Donna Deitch's 1985 film Desert Hearts is set in 1959, when Vivian Bell (Helen Shaver), a nervous Columbia University literature professor travelling to Reno to get a divorce from her husband, instead strikes up a flirtation with the free-spirited casino worker Cay Rivvers (Patricia Charbonneau). The film's exploration of sexual politics and use of Reno to re-work the Western as a landscape for romantic drama made Desert Hearts a cult classic, especially as positive portrayals of lesbians were rare even for art-house films—and, in the 1980's mainstream, non-existent.
Before this queer-romance was released, the films' stars were told it would ruin their careers. Initial mixed reviews panned the plot as unbelievable and lifeless, while Deitch had to shoulder a lot of the promotional work for the film herself. Over time, though, Desert Hearts has been vindicated. It was awarded a spot in the much coveted Criterion Collection in 2017, inspiring new appreciation for how it used at-the-time radical sexual politics to uncover the difficulties and traumas of individuals coming to terms with their environment.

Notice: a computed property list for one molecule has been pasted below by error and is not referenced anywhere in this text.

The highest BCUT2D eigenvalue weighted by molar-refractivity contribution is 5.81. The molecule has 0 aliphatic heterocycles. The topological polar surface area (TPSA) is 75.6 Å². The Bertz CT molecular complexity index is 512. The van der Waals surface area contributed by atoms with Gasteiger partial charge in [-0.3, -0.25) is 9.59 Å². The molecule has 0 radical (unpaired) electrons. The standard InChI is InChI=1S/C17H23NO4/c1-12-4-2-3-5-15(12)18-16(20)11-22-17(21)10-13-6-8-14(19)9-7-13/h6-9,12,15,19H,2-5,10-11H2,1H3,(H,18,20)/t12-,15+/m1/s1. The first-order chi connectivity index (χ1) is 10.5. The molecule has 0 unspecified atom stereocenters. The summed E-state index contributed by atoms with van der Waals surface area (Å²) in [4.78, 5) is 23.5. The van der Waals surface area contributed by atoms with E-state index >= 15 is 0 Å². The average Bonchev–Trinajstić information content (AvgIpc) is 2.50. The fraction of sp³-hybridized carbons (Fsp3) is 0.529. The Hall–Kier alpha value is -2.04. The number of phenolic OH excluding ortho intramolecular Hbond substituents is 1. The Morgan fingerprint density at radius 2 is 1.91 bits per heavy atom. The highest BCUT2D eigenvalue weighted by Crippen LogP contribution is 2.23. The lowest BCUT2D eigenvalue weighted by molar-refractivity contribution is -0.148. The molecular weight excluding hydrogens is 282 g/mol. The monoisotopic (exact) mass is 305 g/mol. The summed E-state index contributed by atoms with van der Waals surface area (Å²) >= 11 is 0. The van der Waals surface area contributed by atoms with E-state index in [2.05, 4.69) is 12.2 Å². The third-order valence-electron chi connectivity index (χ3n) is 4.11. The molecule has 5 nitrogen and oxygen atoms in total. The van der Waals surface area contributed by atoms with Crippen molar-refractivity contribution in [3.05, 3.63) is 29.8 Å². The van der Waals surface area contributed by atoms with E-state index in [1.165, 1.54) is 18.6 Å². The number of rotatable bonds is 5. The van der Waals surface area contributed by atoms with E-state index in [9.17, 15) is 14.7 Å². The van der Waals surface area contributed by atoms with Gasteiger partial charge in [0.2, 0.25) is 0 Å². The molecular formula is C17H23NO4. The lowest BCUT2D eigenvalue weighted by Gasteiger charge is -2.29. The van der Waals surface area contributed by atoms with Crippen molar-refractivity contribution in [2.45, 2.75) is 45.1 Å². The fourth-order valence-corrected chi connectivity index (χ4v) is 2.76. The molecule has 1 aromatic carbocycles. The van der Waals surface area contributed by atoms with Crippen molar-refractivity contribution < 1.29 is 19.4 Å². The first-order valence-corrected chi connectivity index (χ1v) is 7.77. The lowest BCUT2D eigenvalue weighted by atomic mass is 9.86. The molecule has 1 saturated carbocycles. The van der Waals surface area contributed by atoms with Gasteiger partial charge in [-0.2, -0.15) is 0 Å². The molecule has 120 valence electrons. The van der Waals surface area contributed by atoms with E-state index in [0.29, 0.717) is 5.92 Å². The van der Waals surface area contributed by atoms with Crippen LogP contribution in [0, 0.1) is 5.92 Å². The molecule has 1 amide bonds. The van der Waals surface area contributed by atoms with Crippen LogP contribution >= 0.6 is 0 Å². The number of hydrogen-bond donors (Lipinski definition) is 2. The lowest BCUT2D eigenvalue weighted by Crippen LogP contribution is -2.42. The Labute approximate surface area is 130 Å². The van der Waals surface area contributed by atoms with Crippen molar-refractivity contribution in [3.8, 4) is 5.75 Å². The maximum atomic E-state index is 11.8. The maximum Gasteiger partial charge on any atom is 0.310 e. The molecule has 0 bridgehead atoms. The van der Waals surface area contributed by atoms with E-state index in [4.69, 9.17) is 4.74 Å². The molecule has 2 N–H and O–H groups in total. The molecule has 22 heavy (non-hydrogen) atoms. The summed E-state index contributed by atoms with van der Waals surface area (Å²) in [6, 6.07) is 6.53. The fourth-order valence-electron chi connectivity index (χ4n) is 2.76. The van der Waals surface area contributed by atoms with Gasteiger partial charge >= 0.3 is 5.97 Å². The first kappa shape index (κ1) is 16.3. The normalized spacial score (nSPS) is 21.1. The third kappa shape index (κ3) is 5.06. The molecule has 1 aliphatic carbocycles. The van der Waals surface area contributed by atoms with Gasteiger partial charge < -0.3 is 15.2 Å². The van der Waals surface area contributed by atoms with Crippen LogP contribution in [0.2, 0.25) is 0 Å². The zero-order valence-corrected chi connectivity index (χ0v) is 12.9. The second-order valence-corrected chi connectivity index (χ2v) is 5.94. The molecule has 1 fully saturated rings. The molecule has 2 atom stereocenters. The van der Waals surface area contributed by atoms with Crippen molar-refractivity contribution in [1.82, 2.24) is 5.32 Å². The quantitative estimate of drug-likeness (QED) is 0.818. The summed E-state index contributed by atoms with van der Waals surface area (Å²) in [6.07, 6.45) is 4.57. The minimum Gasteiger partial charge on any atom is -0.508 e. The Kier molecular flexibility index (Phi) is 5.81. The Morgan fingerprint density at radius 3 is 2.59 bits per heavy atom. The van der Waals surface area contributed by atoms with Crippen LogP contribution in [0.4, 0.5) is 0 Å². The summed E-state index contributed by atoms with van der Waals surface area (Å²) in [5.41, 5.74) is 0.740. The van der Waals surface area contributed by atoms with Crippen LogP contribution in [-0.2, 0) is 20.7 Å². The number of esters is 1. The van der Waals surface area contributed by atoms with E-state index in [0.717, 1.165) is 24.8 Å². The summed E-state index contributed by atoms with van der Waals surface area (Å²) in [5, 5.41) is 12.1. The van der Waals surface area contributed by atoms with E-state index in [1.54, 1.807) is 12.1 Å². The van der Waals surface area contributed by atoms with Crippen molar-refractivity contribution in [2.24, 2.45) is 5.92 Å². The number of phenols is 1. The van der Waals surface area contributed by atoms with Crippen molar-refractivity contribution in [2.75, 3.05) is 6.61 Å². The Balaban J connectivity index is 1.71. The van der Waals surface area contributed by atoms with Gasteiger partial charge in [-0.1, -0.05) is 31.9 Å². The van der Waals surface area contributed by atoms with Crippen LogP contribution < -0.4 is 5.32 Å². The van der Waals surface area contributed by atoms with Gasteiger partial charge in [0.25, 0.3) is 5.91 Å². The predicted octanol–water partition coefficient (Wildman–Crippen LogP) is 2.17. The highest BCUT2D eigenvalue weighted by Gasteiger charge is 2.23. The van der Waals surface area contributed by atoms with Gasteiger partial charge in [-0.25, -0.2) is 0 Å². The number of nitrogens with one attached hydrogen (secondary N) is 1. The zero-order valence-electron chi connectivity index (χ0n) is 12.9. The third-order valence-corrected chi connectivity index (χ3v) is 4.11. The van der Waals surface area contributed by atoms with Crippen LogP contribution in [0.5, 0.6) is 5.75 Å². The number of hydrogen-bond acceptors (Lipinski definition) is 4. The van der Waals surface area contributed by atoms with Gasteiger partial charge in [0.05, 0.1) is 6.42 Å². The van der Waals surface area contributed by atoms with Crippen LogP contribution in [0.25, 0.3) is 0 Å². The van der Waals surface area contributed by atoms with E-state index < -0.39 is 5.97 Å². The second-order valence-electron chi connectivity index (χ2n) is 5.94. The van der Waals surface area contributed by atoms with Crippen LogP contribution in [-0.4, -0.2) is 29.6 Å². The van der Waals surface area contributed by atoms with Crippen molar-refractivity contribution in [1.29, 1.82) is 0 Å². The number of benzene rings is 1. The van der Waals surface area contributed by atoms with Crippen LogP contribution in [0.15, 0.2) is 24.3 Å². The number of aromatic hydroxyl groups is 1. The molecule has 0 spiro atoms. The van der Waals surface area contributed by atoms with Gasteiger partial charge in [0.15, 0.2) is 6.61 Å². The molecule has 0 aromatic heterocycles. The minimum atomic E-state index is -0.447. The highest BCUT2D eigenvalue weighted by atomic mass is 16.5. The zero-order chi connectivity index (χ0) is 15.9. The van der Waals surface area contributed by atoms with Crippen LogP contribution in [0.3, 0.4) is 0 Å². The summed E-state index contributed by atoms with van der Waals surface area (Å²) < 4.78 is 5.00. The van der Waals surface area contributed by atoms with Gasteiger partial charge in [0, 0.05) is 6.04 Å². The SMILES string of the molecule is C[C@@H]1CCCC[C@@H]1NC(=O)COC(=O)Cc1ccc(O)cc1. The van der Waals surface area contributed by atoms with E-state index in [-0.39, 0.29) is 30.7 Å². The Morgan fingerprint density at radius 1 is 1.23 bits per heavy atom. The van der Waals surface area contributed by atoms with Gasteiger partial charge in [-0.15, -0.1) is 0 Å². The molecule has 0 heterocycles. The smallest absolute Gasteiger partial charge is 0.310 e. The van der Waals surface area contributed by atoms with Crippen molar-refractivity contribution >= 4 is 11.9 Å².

Reno and "the West" are often thought of as a places of moral ambiguity, and citizens of the mythical West are expected take the law into their own hands—except when it comes to their sexual preferences. The hypocrisy of this shotgun morality is starkly highlighted in Desert Hearts as events slowly yet dramatically unravel. Even today, one doesn't have to imagine scenarios like a mother figure disowning someone she once treated like a daughter for being queer, or the necessity of a cross-country escape from a bad marriage. After 15 years, Desert Hearts holds up as a work of vital and beautiful storytelling. —Reid Kurkerewicz